by Anant Shrivastava (@anantshri) on Tuesday, 8 September 2015
- Enterprise - Full talk (45 minutes)
- Technical level
I have been performing security testing on android applications since 2010 onwards. If we look at the aggregated results, we see a common pattern. This talk will focus on that pattern and provide and understanding of common android security issues steming from insecure coding practices. the talk will focus on top 5 of these practices.
This talks is a consolidation of my own experiance over a range of 5-6 years of android application analysis from security standpoint. I have been performing android security testing both as part of my daily job as well as part of my part time projects like codevigilant and android tamer. I have also been training people on android security from past many years. Due to the virtual of above two i get to see wierd and worrysome codebases. We have been identifying patterns stemming from insecure coding practices and this talk will focus on giving people and insight about those issues and various ways in which these issues could be mitigated.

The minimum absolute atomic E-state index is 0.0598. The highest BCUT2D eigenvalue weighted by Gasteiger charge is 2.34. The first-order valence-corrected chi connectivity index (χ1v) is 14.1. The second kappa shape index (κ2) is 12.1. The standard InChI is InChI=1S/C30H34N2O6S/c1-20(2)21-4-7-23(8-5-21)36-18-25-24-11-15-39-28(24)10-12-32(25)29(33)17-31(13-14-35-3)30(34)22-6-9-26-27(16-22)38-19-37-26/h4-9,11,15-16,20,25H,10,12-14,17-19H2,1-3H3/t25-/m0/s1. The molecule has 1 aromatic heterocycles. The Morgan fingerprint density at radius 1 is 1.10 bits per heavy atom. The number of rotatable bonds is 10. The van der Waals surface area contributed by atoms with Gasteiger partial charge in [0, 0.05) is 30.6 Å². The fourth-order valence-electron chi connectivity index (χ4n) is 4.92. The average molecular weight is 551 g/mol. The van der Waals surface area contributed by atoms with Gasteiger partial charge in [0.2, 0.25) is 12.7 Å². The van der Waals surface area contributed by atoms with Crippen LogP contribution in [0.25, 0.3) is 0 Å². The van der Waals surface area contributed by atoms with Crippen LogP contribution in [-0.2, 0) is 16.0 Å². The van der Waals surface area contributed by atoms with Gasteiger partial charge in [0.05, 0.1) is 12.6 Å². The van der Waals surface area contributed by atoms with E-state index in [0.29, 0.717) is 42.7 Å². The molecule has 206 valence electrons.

(will add more details later)
Basic understanding of Android Application development process.
You should bring a laptop configured with android studio if you wish to parallelly experiment with the stuff being demonstrated on stage.
Anant Shrivastava is an information security professional with 7+ yrs of corporate experience with expertise in Mobile, application and Linux Security. He has trained (~300 delegates) and spoken at various conferences (BlackHat USA-2015, Nullcon-2015, c0c0n-2014 , RootConf-2014, g0s-2013, c0c0n-2013, Nullcon-2012, c0c0n-2012, clubhack-2011, c0c0n-2011). He holds various industry recognized certifications such as SANS GWAPT (GIAC Certified Web Application Testing) and RHCE (RedHat certified Engineer). Co-author for OWASP Testing guide version4. He is credited with multiple responsible public disclosures (refer www.osvdb.org/creditees/10234-anant-shrivastava). He also maintains an Android Security distribution called Android Tamer (www.androidtamer.com) and also runs an responsible disclosure program for open source softwares under the name CodeVigilant (www.codevigilant.com).